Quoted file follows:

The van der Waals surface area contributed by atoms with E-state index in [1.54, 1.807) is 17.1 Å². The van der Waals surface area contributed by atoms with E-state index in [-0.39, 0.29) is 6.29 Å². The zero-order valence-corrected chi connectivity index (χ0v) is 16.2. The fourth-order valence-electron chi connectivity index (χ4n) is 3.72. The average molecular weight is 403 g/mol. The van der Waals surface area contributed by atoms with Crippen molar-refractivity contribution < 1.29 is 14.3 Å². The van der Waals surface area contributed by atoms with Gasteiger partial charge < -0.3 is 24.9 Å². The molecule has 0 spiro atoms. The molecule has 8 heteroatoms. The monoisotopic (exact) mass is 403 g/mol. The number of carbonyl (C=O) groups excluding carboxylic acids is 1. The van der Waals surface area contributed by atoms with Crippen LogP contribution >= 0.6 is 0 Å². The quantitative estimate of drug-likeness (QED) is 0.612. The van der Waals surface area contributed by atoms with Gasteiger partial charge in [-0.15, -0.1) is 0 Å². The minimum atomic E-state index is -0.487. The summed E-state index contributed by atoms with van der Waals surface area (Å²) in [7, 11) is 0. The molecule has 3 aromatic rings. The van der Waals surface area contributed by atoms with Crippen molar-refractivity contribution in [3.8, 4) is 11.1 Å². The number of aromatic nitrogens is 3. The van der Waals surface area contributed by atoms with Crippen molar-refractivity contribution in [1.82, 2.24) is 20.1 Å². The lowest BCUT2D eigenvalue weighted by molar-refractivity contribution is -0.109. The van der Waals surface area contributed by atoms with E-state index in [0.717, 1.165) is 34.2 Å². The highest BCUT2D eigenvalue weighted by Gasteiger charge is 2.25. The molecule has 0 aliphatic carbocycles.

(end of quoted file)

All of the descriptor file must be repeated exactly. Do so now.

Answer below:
The van der Waals surface area contributed by atoms with E-state index in [1.54, 1.807) is 17.1 Å². The van der Waals surface area contributed by atoms with E-state index in [-0.39, 0.29) is 6.29 Å². The zero-order valence-corrected chi connectivity index (χ0v) is 16.2. The fourth-order valence-electron chi connectivity index (χ4n) is 3.72. The average molecular weight is 403 g/mol. The van der Waals surface area contributed by atoms with Crippen molar-refractivity contribution < 1.29 is 14.3 Å². The van der Waals surface area contributed by atoms with Gasteiger partial charge < -0.3 is 24.9 Å². The molecule has 0 spiro atoms. The molecule has 8 heteroatoms. The monoisotopic (exact) mass is 403 g/mol. The number of carbonyl (C=O) groups excluding carboxylic acids is 1. The van der Waals surface area contributed by atoms with Crippen LogP contribution >= 0.6 is 0 Å². The quantitative estimate of drug-likeness (QED) is 0.612. The van der Waals surface area contributed by atoms with Gasteiger partial charge in [-0.15, -0.1) is 0 Å². The minimum atomic E-state index is -0.487. The summed E-state index contributed by atoms with van der Waals surface area (Å²) in [7, 11) is 0. The molecule has 3 aromatic rings. The van der Waals surface area contributed by atoms with Crippen molar-refractivity contribution in [3.8, 4) is 11.1 Å². The number of aromatic nitrogens is 3. The van der Waals surface area contributed by atoms with Crippen molar-refractivity contribution in [1.82, 2.24) is 20.1 Å². The lowest BCUT2D eigenvalue weighted by molar-refractivity contribution is -0.109. The van der Waals surface area contributed by atoms with E-state index in [0.717, 1.165) is 34.2 Å². The highest BCUT2D eigenvalue weighted by Gasteiger charge is 2.25. The molecule has 0 aliphatic carbocycles.